The situation of residents of southern Israel in the days and months preceding Israel’s current action in Gaza was clearly intolerable. The Israeli communities of the north-western region of Negev had been absorbing rocket and mortar attacks from Hamas-controlled Gaza on a daily basis. Between June 15 2007 (the date of the completion of Hamas’s coup in Gaza) and February 12 2008, 790 rockets and 767 mortar bombs were launched from the strip.
The situation was not stable. In January, an ominous deterioration occurred when an Iranian-supplied Grad-Katyusha missile was fired at Ashkelon. This was not the first use of such ordnance, but the missile succeeded in landing within the city, missing a residential area by 50 metres. The rate of rocket fire increased in January, with 150 rockets landing in a four-day period in the latter part of the month.
No state would abandon its citizens to such a predicament.
In order to end the increased rocket attacks on its civilians, Israel has two essential options: to seek a ceasefire with Hamas, or to seek to prevent by military means the ability of Hamas to launch further attacks. Understanding Israel’s current course of action requires taking a closer look at each of these options.
Regarding a ceasefire, this could be brought about in two ways: the first way would be for Israel to respond to existing Hamas overtures for a ceasefire on the movement’s own terms. This would mean Israel’s agreeing to cease targeting movement operatives in the West Bank. It would also represent an abandonment of the position of Israel and the international community, according to which Hamas must recognise Israel’s right to exist, renounce terrorism and accept existing agreements between Israelis and Palestinians.
Past experience proves that Hamas would be likely to use such an arrangement to re-arm and resupply itself. Past experience also shows that Hamas would make no effort at preventing attacks from the territory it controls by other Palestinian terror groups. For example, the ceasefire declared between Hamas and Israel in November 2006, was unilaterally broken by Hamas on April 24 2007. But over 200 rockets were fired from Gaza in the intervening period, by other groups.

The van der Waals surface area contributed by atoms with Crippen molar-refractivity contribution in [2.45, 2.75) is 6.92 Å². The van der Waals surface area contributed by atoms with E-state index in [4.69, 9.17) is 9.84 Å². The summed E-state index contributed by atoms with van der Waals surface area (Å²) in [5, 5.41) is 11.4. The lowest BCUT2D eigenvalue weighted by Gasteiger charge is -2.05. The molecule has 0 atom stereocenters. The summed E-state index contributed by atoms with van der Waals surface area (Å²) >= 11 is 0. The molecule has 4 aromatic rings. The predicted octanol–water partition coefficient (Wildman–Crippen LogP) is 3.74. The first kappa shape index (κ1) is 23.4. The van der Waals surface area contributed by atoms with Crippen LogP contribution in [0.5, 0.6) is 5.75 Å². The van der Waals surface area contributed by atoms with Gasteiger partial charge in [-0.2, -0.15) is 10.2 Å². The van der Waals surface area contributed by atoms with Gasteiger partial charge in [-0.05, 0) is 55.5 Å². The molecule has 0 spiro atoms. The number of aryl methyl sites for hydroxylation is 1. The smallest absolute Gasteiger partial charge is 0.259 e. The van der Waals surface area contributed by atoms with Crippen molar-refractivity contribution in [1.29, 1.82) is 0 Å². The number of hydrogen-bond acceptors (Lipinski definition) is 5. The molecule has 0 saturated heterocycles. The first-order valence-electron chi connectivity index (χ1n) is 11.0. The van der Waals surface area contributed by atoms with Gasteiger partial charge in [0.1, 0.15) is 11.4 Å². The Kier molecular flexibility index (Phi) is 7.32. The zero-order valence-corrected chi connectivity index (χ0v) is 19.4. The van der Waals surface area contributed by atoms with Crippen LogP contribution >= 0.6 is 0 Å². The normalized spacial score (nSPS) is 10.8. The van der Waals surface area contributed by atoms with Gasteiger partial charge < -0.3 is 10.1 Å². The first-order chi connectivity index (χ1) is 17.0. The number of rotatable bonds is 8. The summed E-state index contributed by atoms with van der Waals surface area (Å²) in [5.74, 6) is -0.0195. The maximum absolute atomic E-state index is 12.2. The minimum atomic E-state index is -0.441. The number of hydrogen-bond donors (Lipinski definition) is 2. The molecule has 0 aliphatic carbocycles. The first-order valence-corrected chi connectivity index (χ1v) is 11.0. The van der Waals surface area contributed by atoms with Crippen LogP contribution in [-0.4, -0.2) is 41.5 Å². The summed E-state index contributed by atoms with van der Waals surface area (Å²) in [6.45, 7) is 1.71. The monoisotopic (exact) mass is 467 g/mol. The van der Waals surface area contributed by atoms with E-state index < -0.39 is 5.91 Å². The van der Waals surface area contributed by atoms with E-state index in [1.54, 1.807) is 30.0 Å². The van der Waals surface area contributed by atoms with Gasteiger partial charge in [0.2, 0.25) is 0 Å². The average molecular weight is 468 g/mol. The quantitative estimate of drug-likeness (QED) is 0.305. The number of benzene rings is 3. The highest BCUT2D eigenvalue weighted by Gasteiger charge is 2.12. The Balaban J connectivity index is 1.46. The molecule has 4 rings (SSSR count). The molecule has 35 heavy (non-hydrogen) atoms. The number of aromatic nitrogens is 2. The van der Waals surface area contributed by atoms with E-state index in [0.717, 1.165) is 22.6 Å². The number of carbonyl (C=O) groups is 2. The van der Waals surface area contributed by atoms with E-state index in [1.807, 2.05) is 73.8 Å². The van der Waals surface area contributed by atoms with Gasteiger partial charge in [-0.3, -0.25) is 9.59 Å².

A ceasefire of this kind would amount to granting Hamas victory and legitimating its tactics. Israel therefore rejects this option.
The second way would be for Hamas to unilaterally seek a ceasefire because of the strength of the Israeli response. This would be a ceasefire without conditions. Some Israeli officials appear to believe that Hamas is close to this point – which would represent a setback for the movement. However, the evidence for this is meagre.
Hamas rocket attacks – including on Ashkelon – are continuing. Hamas has a long track record of indifference toward loss of life both among its own members and among the population it controls. Thus, while such a ceasefire would be desirable, it is unlikely that Israeli action up to this point has been sufficient to induce Hamas to “cry uncle”.
Regarding military action – again, this could take one of two forms. The first would be an all-out Israeli military assault on Gaza, to topple the Hamas regime. Such an option would exact a toll in both Israeli and Palestinian lives. Nevertheless, the IDF could achieve it. The problem would be the exit strategy.
The West Bank Palestinian Authority has already broken off negotiations with Israel over the Gaza events. It would be unwilling (and unable) to impose its will on Gaza following an IDF military operation. An international force, meanwhile, would be unlikely to materialise. Few countries would wish to risk their soldiers in the chaos of Gaza. Even if such a force did emerge, it would be unlikely to be willing to act with sufficient vigor to prevent renewed Hamas attacks from within Gaza.
The option of an all-out assault on Gaza is thus likely to be kept in reserve by Israel for the moment. Instead, the immediate prospect is for ongoing military action on the ground and in the air, on the scale seen in the last few days.
There is a possibility that IDF troops may at a certain point choose to undertake a limited reoccupation of northern Gaza, in order to put Ashkelon beyond Katyusha range. Israel will keep its opponents guessing, keeping the possibility of an all-out assault in reserve. Hamas will over the next weeks decide if it wishes to reduce its attacks, in order to maintain its control in Gaza. If it continues escalation, then a larger military operation to topple Hamas in the coming months will appear on the agenda.
The bottom line is that Israel is engaged in a long, exhausting war against a bloc of countries and movements committed to the strategic goal of its destruction. This coalition is led by Iran, and includes Syria and Hizbullah. Hamas is also a member, and its Gaza domain is one of the fronts in this larger war. The requirement for winning a long war of this kind are known and have not changed. Israel needs patience and fortitude, clear, systematic and creative strategic thinking, and above all – perseverance.